Distance Vector Multicast Routing Protocol

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The Distance Vector Multicast Routing Protocol (DVMRP), defined in RFC 1075, is a routing protocol used to share information between routers to facilitate the transportation of IP multicast packets among networks. It formed the basis of the Internet's historic multicast backbone, Mbone.

Operation[edit]

The protocol is based on the RIP protocol.[1] The router generates a routing table with the multicast group of which it has knowledge with corresponding distances (i.e. number of devices/routers between the router and the destination). When a multicast packet is received by a router, it is forwarded by the router's interfaces specified in the routing table.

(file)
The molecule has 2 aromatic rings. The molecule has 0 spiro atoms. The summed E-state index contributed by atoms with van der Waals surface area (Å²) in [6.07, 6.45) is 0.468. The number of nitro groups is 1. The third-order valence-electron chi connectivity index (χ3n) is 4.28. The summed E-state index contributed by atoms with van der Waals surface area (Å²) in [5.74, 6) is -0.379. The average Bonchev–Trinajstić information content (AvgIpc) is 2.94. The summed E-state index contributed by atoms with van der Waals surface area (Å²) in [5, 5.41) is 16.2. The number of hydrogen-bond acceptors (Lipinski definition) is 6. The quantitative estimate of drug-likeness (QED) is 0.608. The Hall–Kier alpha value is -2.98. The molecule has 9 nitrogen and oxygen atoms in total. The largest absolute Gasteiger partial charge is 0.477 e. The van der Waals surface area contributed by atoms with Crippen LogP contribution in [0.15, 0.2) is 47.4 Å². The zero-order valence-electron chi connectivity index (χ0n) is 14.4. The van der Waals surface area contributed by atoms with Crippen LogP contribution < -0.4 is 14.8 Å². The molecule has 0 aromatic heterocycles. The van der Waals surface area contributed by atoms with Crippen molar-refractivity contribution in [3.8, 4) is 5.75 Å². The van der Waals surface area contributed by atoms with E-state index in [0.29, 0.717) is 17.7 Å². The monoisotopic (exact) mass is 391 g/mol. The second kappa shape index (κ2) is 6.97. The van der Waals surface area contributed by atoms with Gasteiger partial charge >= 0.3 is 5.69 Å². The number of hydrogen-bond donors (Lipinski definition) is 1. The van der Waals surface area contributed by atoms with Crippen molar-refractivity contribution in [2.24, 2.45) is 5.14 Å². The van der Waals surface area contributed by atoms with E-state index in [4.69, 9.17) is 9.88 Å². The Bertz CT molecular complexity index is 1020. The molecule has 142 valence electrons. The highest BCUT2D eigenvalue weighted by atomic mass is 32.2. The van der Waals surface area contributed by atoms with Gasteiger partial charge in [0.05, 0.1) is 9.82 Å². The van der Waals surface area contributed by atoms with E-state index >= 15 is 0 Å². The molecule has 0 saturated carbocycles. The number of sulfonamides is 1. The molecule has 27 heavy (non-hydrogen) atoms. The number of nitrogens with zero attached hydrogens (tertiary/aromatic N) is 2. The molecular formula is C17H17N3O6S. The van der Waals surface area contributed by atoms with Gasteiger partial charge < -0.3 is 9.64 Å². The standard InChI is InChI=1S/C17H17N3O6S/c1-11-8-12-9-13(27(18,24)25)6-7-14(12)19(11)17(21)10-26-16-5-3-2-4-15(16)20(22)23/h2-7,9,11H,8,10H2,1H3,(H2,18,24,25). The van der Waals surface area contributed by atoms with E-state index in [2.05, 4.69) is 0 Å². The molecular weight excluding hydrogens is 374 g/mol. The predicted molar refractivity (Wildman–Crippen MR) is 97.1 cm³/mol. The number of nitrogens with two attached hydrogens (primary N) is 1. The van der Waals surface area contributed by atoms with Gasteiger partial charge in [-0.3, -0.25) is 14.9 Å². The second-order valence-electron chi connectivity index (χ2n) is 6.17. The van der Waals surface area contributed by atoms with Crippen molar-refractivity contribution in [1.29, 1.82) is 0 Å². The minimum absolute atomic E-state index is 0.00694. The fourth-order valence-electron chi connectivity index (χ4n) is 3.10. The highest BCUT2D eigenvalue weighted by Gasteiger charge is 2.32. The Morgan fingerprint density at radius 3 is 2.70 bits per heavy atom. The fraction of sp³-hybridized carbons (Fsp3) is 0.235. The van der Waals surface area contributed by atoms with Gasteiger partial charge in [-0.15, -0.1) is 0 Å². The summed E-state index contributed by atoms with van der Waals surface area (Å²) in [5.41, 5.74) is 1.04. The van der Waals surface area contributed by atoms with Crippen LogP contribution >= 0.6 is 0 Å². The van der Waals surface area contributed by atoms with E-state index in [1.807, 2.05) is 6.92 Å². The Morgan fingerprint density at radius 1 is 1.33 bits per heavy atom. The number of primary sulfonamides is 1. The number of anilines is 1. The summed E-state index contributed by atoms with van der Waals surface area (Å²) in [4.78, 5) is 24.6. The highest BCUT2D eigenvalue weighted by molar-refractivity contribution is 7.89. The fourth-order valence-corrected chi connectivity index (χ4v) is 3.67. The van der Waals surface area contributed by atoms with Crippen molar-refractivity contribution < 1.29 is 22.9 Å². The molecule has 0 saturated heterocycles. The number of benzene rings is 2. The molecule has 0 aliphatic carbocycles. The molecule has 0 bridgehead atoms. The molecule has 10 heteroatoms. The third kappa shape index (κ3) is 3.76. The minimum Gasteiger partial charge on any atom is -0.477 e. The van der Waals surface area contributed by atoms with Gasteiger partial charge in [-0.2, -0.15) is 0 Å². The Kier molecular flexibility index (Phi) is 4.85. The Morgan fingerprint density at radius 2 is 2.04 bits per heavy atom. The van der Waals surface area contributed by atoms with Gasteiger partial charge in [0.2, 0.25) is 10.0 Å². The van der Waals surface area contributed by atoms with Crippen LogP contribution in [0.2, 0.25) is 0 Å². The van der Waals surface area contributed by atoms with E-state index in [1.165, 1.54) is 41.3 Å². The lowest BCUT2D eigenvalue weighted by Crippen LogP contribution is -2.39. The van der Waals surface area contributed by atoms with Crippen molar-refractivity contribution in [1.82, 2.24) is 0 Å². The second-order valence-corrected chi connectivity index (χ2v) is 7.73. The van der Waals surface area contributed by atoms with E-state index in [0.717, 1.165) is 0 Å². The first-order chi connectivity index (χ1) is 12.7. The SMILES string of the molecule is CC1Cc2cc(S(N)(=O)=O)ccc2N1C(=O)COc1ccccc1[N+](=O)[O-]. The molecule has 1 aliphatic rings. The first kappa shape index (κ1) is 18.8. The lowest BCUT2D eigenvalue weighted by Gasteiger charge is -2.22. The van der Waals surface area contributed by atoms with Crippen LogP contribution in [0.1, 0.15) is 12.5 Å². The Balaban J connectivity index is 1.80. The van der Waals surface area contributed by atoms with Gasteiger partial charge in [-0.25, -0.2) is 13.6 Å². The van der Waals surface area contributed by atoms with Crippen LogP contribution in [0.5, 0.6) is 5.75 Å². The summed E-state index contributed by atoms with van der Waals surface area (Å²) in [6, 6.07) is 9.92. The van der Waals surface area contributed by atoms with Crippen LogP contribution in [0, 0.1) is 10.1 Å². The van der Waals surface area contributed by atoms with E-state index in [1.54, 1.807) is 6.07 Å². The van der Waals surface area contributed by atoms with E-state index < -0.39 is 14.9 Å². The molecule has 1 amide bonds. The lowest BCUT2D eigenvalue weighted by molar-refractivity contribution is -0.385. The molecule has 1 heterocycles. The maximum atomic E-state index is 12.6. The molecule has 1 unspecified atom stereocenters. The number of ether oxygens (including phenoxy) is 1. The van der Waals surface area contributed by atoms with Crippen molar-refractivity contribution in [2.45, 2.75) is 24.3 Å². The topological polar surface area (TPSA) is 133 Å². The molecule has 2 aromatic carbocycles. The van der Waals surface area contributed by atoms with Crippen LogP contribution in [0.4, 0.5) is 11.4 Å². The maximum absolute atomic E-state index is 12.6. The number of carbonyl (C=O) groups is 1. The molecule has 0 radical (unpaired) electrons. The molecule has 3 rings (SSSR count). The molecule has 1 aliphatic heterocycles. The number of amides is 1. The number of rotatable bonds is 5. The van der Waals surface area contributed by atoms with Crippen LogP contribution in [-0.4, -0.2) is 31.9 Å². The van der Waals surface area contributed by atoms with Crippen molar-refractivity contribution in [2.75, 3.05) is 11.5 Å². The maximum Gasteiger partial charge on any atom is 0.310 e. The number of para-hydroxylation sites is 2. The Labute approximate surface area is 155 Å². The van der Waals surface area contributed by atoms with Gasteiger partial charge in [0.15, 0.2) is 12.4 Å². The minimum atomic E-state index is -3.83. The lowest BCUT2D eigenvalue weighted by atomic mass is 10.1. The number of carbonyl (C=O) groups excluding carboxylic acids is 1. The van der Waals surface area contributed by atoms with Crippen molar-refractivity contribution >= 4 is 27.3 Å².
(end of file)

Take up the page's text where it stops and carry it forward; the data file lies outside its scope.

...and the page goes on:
DVMRP operates via a reverse path flooding technique, sending a copy of a received packet (specifically IGMP messages for exchanging routing information with other routers) out through each interface except the one at which the packet arrived. If a router (i.e. a LAN which it borders) does not wish to be part of a particular multicast group, it sends a "prune message" along the source path of the multicast.

Criticisms[edit]

Like most distance-vector protocols, DVMRP has difficulties with network scaling,[2] primarily due to the periodic reflooding necessary to detect new hosts. This was more prevalent in early versions of the protocol, prior to the implementation of pruning.[3] DVMRP's flat unicast routing mechanism, which is used to determine the source interface of a data stream, also affects its ability to scale.

See also[edit]

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